Franken Takes on Bullying
October 05 2010 3:20 PM ET
Minnesota senator Al Franken, who earlier this year introduced a bill explicitly addressing antigay bullying in public schools, has condemned recent statements by a social conservative group claiming that such legislation is not only unnecessary but would serve to indoctrinate students into homosexuality.
Franken responded to comments by Minnesota Family Council president Tom Prichard, who in a blog post last week said that “homosexual activists” were manipulating media attention of multiple suicides this past year in the Anoka-Hennepin school district in the Minneapolis area to further an agenda. Prichard also asserted that LGBT youths are at greater risk of suicide because “they’ve embraced an unhealthy sexual identity and lifestyle” — not because they face a well-documented higher incidence of harassment from their peers.
Of the comments, Franken told The Advocate, “After all the tragedy that Anoka-Hennepin school district students have endured this year, I find it unbelievable that anyone would suggest that bullying is not a problem.
“It’s clear that we need to do more to protect our students from bullying and harassment, and it’s time that we extend equal rights to LGBT students,” Franken said. “No student should be subjected to discrimination and harassment in school, and we must tackle this problem at every level — local, state, and federal.”
Franken said the teen suicides resulting from antigay bullying in Minnesota — as well as those reported around the country in recent weeks and months, spurring unprecedented media attention on the issue — has made passage of the federal Student Non-Discrimination Act a priority.
That bill, introduced by Franken in May, would expressly prohibit schools from discriminating against students based on sexual orientation and gender identity or ignoring harassment based on those characteristics. Schools found to violate the law could lose funding from federal departments and agencies.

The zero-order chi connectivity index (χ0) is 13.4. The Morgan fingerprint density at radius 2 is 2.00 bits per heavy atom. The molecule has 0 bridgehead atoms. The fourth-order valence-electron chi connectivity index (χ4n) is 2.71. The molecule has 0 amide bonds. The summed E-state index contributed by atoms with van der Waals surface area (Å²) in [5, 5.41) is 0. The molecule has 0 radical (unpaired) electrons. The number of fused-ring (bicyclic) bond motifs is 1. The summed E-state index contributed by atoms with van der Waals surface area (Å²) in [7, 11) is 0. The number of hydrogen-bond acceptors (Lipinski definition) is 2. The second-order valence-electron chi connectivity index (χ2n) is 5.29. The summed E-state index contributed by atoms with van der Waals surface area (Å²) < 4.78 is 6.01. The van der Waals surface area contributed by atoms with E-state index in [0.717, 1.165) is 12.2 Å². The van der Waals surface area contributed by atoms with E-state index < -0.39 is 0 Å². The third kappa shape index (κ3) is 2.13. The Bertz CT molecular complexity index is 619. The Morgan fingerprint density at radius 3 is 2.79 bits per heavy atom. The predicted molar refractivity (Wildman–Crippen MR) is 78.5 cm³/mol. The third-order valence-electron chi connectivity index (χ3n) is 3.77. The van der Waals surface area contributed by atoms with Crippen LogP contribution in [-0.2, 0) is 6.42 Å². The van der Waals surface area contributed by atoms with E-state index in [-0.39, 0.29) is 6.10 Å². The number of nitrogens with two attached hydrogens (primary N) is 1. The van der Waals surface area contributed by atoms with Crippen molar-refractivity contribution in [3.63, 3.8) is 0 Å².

Franken is seeking to include the legislation in the reauthorization of the No Child Left Behind law, expected to be voted on next year. Thus far he has attracted 25 cosponsors for the bill: 24 Democrats and Vermont senator Bernie Sanders, an independent who caucuses with the Democrats. Additional sponsors are expected when Congress returns after the November midterm elections.
Companion legislation of the senate bill was introduced in the House of Representatives in January by Rep. Jared Polis, one of three openly gay congressional representatives.
Minnesota LGBT advocates also emphasized the need to codify language in state law condemning harassment based on sexual orientation and gender identity, whether actual or perceived. “The current law clearly isn’t working,” said Monica Meyer, executive director of OutFront Minnesota, a state LGBT group. “When you have LGBT or questioning students bullied, it’s really important for the policies to name the harassment for what it is. Often schools are timid in addressing that sort of harassment for fear that they’re seen as promoting homosexuality.”
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